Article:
25 fraternities and sororities on campus from which students experience relationships, community service, leadership development, networking, and personal growth. Our community includes organizations that are community service based, culturally focused, social, and everything between so there’s a place for everyone in our growing community! See the pages below to learn more about our community, it’s members, opportunities, and events. Be sure to follow us on Instagram @calstatelagreeks.
Friendship: The Greek Community provides a home-away-from-home environment you can proudly come back to after graduation. Being part of the Greek Community is a chance to be a part of something greater than yourself. You will also gain lifelong friendships, memories, and a strong sense of belonging. Leadership: The Greek Community offers endless opportunities for developing leadership skills in its members. Members hold positions within their chapter, ranging from chapter president to committee chair. Today, it takes more than a college degree to be successful. Employers want college graduates who have demonstrated leadership abilities and aren’t afraid to get involved. The Greek Community is able to provide its members with these opportunities.
Philanthropy and Service: Greeks take pride in community service and philanthropy. Each chapter has a foundation or charity they sponsor through philanthropic events. Sororities and fraternities sponsor a multitude of activities each year to impact the local community and raise money.
Scholarship: Fraternities and sororities strive for high scholarship and developing academic excellence among their chapter members. Fraternities and sororities offer time management, study skills, and other programming to help members be successful in the classroom.
Contact InformationPhone: 323-343-5110
Send message to Alpha Phi Omega
|Values:||Brotherhood, Sisterhood, Community Service, Scholarship|
|Founding at Cal State LA:||May 6, 2005|
|Community service initiative:||Heart Cancer Toy Drive, Relay for Life|
|Colors:||Red, Black, Gold|
Send message to Delta Sigma Chi Co-Ed Fraternity
Send message to Gamma Zeta Alpha
|Values:||Unity, Respect, Brotherhood, Culture, and Pride|
|Founding at Cal State LA:||Nov 3, 2001|
|Community service initiative:||Congressional Hispanic Caucus Institute|
|Colors:||Brown and White|
Send message to Lambda Theta Phi Latin Fraternity, Inc.
|Values:||Brotherhood, Scholarship, Character|
|Founding at Cal State LA:||April 1, 1962|
|Community service initiative:||Special Olympics|
Send message to Sigma Lambda Beta International Fraternity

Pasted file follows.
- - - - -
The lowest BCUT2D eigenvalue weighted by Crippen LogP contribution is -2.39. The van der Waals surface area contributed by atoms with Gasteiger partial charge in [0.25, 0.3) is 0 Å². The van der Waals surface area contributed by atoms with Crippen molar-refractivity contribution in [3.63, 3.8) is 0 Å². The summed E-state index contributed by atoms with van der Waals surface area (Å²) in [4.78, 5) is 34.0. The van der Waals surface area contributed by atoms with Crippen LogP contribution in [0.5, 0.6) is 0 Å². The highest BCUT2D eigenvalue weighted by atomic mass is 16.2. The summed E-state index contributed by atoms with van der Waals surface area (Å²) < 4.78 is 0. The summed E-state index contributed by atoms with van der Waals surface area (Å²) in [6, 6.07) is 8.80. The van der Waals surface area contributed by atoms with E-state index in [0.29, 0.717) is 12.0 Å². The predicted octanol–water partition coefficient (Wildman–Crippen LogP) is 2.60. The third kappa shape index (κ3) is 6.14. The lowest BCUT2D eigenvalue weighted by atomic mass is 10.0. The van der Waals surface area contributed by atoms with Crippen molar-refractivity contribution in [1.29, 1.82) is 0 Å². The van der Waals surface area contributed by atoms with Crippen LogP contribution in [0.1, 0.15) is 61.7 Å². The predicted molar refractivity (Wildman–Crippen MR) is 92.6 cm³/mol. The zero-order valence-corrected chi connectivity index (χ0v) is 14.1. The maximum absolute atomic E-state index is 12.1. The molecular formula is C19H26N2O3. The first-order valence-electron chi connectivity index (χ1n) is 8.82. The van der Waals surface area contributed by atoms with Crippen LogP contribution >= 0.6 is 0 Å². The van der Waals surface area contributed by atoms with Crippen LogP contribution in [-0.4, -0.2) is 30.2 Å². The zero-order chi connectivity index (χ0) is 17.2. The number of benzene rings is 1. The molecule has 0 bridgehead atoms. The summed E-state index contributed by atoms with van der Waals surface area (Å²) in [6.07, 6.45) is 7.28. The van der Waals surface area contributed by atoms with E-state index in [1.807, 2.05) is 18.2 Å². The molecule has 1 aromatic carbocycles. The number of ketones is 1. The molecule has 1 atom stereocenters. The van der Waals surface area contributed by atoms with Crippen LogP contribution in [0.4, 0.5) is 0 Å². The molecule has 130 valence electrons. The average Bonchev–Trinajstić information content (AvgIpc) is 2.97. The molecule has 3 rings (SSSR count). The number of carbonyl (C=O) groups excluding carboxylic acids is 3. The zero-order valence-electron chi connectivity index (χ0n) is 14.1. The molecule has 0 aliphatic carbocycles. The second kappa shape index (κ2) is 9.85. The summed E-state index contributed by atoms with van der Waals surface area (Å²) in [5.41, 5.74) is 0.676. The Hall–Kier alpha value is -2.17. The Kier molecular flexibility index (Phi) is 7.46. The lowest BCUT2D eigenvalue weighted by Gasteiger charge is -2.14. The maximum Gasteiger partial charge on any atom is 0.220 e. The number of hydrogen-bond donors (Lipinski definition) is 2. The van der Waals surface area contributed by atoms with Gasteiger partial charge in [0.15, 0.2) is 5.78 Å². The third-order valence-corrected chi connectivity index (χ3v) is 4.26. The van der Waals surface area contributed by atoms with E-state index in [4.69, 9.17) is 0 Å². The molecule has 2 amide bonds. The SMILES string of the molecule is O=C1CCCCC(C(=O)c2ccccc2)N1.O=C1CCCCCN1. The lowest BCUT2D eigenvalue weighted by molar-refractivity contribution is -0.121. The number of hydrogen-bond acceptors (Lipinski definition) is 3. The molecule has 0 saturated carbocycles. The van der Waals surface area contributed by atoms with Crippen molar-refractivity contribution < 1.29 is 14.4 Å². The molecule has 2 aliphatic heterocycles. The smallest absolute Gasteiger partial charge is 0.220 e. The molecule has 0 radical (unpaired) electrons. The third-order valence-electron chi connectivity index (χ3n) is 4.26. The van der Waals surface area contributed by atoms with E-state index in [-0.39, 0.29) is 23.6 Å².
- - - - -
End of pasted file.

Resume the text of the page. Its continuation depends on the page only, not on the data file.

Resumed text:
Send message to Zeta Beta Tau
|Values:||Intellect, Excellence, Graciousness, Respect, and Connections|
|Founding at Cal State LA:||September 25, 1993|
|Community service initiative:||Pine Mountain Settlement School, Habitat for Humanity|
|Colors:||Emerald Green, Gold|
Send message to Alpha Sigma Tau
Send message to Alpha Theta Pi
Send message to Delta Phi Epsilon
Send message to Delta Sigma Theta
|Values:||Sisterhood, Philanthropy, Scholarship|
|Founding at Cal State LA:||April 30, 1966|
|Community service initiative:||Painted Turtle Camp, Starkey Hearing Foundation|
Send message to Delta Zeta
|Values:||Unity, Love, Respect|
|Founding at Cal State LA:||April 10, 2004|
|Community service initiative:||St. Jude Children's Research Hospital|
|Symbol:||La perla, La dama, La conca, La luna y La palma|
Send message to Lambda Theta Alpha
Send message to Lambda Theta Nu
Send message to Sigma Gamma Rho Sorority Inc.
Send message to Sigma Lambda Gamma
Welcome to Fraternity & Sorority Life at Cal State LA!
California State University, Los Angeles. Your student has many opportunities ahead of them while at Cal State LA. By joining a fraternity or sorority, they are joining a number of other new members in their search for a sense of community at the university. Being in a new environment can cause students to feel overwhelmed. and for many parents, the Greek community conjures up images of Animal House. That’s simply not the reality! There are many myths about the Greek community, but the reality is that men and women in fraternities and sororities are committed to their academics, volunteer time in the community, develop and strengthen their leadership skills, and form a campus network with other Greeks. Our Greek community consists of over 20 different organizations and over 500 students. As the Center for Student Involvement staff, we work closely with the recognized organizations to enhance the overall Greek experience by upholding their values, community standards and university Policies. Learn more about how to join a Greek organization